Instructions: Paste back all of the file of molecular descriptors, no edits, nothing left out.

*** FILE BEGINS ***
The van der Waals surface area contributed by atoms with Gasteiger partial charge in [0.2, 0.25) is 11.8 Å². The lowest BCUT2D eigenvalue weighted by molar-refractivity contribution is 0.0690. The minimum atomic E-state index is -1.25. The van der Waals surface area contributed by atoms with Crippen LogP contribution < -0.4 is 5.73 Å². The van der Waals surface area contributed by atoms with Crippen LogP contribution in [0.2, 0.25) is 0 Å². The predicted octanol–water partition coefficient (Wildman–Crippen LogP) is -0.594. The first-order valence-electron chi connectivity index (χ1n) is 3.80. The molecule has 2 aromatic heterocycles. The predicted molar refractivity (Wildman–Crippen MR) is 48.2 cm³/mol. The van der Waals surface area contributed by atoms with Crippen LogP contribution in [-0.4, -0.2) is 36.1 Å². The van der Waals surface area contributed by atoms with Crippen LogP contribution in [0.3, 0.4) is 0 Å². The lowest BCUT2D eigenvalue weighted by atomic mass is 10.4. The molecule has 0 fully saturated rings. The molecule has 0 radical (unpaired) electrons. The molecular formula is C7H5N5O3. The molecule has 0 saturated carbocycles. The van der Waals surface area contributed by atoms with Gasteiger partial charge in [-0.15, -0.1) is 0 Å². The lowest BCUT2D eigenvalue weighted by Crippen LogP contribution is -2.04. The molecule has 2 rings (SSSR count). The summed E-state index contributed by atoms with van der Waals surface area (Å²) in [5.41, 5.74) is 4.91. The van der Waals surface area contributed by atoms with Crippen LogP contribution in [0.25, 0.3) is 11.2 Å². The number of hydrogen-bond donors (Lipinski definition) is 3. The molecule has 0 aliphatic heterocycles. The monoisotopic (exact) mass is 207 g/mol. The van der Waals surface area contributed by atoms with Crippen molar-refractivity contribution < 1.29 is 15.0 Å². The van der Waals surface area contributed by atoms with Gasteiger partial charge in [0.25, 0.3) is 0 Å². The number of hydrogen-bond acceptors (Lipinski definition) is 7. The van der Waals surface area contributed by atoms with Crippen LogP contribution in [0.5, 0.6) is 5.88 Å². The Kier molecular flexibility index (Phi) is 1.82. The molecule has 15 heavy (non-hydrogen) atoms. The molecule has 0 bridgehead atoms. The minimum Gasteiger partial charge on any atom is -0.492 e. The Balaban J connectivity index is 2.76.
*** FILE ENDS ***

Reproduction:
The van der Waals surface area contributed by atoms with Gasteiger partial charge in [0.2, 0.25) is 11.8 Å². The lowest BCUT2D eigenvalue weighted by molar-refractivity contribution is 0.0690. The minimum atomic E-state index is -1.25. The van der Waals surface area contributed by atoms with Crippen LogP contribution < -0.4 is 5.73 Å². The van der Waals surface area contributed by atoms with Crippen LogP contribution in [0.2, 0.25) is 0 Å². The predicted octanol–water partition coefficient (Wildman–Crippen LogP) is -0.594. The first-order valence-electron chi connectivity index (χ1n) is 3.80. The molecule has 2 aromatic heterocycles. The predicted molar refractivity (Wildman–Crippen MR) is 48.2 cm³/mol. The van der Waals surface area contributed by atoms with Crippen LogP contribution in [-0.4, -0.2) is 36.1 Å². The van der Waals surface area contributed by atoms with Crippen LogP contribution in [0.3, 0.4) is 0 Å². The lowest BCUT2D eigenvalue weighted by atomic mass is 10.4. The molecule has 0 fully saturated rings. The molecule has 0 radical (unpaired) electrons. The molecular formula is C7H5N5O3. The molecule has 0 saturated carbocycles. The van der Waals surface area contributed by atoms with Gasteiger partial charge in [-0.15, -0.1) is 0 Å². The lowest BCUT2D eigenvalue weighted by Crippen LogP contribution is -2.04. The molecule has 2 rings (SSSR count). The summed E-state index contributed by atoms with van der Waals surface area (Å²) in [5.41, 5.74) is 4.91. The van der Waals surface area contributed by atoms with Crippen LogP contribution in [0.25, 0.3) is 11.2 Å². The number of hydrogen-bond donors (Lipinski definition) is 3. The molecule has 0 aliphatic heterocycles. The monoisotopic (exact) mass is 207 g/mol. The van der Waals surface area contributed by atoms with Crippen molar-refractivity contribution < 1.29 is 15.0 Å². The van der Waals surface area contributed by atoms with Gasteiger partial charge in [0.25, 0.3) is 0 Å². The number of hydrogen-bond acceptors (Lipinski definition) is 7. The van der Waals surface area contributed by atoms with Crippen LogP contribution in [0.5, 0.6) is 5.88 Å². The Kier molecular flexibility index (Phi) is 1.82. The molecule has 15 heavy (non-hydrogen) atoms. The molecule has 0 bridgehead atoms. The minimum Gasteiger partial charge on any atom is -0.492 e. The Balaban J connectivity index is 2.76.